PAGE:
> Environment – Pay-As-You-Throw provides an incentive to reduce waste and increase recycling. On average, communities that implement pay-as-you-throw programs, report a 15-28% reduction in the amount of waste disposed. In addition, recycling rates often increase dramatically sometimes reaching double or triple what they had been previously.
> Economy – By reducing waste, communities often find their overall municipal solid waste management costs decline as well.

What's Happening in Rhode Island?
Seven communities in Rhode Island currently have some type of pay-as-you-throw system in place for solid waste management. These include:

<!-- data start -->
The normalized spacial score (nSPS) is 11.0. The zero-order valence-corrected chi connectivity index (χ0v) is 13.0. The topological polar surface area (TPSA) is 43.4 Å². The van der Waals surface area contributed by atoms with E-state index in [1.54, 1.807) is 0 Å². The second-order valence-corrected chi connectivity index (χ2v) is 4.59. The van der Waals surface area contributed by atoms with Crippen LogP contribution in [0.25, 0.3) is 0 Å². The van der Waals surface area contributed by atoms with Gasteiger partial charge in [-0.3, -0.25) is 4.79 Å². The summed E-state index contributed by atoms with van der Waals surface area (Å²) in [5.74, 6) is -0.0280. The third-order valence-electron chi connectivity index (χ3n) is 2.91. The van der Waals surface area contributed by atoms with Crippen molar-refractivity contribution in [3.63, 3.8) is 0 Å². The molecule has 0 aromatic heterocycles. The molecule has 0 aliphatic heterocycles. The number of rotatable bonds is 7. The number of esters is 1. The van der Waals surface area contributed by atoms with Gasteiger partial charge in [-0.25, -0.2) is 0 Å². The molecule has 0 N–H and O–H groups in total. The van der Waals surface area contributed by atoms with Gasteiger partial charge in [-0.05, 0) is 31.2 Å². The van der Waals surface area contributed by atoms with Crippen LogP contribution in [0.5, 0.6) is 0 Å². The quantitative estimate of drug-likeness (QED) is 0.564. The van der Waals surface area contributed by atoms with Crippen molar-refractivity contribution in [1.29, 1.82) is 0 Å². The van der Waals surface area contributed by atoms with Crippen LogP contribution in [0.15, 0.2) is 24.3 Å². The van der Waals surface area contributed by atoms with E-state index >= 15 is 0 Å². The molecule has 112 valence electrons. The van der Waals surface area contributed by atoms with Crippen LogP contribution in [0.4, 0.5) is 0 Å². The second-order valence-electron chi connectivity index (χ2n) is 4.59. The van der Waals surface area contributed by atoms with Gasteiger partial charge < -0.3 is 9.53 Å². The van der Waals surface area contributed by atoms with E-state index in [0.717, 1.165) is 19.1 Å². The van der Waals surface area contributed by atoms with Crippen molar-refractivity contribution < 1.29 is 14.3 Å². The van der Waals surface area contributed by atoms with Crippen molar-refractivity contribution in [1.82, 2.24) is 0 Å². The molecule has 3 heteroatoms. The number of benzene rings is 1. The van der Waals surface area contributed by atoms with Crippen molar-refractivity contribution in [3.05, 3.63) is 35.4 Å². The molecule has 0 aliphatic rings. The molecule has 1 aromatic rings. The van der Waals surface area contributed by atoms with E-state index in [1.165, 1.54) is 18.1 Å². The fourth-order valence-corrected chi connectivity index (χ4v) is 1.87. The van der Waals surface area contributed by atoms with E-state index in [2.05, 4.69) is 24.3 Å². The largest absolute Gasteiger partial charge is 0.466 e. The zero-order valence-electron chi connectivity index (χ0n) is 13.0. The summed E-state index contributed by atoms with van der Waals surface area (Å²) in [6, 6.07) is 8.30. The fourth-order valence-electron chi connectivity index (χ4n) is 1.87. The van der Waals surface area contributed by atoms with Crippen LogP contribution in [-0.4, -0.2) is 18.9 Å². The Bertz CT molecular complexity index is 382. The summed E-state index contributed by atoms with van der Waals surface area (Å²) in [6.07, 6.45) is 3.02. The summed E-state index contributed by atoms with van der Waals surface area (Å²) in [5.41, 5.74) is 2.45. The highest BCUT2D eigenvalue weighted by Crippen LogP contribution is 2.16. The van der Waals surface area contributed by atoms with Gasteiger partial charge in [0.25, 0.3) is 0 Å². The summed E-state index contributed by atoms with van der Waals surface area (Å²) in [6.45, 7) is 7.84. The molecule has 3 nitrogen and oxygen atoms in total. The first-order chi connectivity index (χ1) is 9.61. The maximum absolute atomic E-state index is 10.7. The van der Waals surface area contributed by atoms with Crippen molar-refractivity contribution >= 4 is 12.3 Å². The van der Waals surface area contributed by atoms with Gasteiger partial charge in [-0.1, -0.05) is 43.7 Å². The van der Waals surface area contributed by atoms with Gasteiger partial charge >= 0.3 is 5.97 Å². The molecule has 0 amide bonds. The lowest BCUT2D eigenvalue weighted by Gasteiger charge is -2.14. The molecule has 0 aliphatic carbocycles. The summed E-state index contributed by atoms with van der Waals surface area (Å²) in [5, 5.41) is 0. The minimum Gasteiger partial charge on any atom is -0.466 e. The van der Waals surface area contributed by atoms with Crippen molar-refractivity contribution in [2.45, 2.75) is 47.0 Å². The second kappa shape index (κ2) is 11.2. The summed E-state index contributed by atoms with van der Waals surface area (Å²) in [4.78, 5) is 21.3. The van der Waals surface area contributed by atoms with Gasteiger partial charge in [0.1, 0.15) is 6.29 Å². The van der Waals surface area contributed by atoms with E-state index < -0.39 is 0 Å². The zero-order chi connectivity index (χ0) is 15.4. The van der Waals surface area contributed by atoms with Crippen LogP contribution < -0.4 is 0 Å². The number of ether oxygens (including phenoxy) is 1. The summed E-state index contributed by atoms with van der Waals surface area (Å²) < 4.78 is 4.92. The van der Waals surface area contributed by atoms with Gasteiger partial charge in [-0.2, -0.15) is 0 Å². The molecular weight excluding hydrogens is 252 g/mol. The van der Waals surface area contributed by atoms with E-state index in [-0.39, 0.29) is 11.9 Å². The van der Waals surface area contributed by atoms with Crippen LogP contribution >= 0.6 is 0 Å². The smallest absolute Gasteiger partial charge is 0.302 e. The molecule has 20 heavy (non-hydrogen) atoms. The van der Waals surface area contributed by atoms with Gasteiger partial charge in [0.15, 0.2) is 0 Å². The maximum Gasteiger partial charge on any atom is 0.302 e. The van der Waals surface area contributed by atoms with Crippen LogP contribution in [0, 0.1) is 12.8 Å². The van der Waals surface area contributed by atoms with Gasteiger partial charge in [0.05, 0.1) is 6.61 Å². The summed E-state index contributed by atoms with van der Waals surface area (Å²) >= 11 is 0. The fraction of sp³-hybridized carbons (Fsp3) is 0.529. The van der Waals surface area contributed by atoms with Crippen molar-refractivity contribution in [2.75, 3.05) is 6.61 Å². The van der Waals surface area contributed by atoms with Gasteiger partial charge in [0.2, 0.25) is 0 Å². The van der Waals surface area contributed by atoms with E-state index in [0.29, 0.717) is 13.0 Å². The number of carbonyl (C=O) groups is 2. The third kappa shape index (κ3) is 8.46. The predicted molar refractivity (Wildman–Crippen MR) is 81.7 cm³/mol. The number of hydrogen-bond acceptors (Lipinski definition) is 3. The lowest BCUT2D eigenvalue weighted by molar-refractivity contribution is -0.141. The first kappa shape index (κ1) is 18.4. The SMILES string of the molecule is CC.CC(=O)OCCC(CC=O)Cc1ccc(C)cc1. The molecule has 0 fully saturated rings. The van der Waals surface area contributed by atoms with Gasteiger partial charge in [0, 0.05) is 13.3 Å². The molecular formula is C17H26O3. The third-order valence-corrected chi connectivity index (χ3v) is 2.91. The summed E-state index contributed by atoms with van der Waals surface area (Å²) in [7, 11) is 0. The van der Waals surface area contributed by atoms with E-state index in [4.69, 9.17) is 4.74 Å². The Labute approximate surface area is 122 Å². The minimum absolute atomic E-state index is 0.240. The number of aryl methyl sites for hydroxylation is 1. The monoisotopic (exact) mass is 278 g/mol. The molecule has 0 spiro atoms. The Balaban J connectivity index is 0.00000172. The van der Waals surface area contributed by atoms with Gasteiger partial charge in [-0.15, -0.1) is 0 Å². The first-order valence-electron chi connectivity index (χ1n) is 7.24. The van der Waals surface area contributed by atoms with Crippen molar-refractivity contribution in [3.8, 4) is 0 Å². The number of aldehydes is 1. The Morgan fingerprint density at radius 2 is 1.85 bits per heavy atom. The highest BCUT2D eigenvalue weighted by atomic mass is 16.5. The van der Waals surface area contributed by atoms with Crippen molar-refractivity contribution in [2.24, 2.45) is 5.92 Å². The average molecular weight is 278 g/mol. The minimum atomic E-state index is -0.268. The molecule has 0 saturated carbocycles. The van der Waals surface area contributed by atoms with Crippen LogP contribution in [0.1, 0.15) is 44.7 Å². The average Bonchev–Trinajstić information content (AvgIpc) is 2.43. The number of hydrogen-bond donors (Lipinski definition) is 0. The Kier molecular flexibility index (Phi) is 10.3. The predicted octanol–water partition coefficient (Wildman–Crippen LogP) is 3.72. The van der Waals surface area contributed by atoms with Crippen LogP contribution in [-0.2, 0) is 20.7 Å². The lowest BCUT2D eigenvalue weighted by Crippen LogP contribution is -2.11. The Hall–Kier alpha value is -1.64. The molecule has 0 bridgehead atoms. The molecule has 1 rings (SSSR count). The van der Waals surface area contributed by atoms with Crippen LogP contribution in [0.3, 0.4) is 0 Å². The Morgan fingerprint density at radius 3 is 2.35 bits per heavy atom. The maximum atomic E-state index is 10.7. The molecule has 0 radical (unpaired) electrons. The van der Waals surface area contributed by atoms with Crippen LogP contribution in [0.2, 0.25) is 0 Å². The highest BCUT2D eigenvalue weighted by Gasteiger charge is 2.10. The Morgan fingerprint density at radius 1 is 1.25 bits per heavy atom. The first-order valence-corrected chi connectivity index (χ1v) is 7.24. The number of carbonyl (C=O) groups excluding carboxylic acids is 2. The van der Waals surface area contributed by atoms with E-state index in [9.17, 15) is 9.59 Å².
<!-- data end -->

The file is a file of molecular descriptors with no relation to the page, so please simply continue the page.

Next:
WESTERLY/HOPKINTON: Westerly started a pay-by-the-bag program in July 1994 contingent on approval of the voters in a November 1994 referendum. The referendum passed by a three-to-one margin. Residents are required to purchase special orange bags for trash disposal. Two sizes of bags are available: a 15 gallon bag for $.50 or a 33-gallon bag for $1.00. Town officials estimate that recycling increased by 13 percent and that solid waste decreased by 11 percent during the first six months of the program. Contact John Fusaro, 401-348-2539.

RICHMOND: In Richmond, residents bring trash to the town's transfer station, which is operated by a private contractor. Trash is weighed at the transfer station and residents are charged $3.00 for the first 50 lbs. and $2.00 for each additional 50 lbs. thereafter. Recyclables are accepted free of charge. In 1993, the Richmond recycling program, although voluntary, diverted 21.5 percent of solid waste from landfills. Contact: Bob Kenyon, 401-539-8474.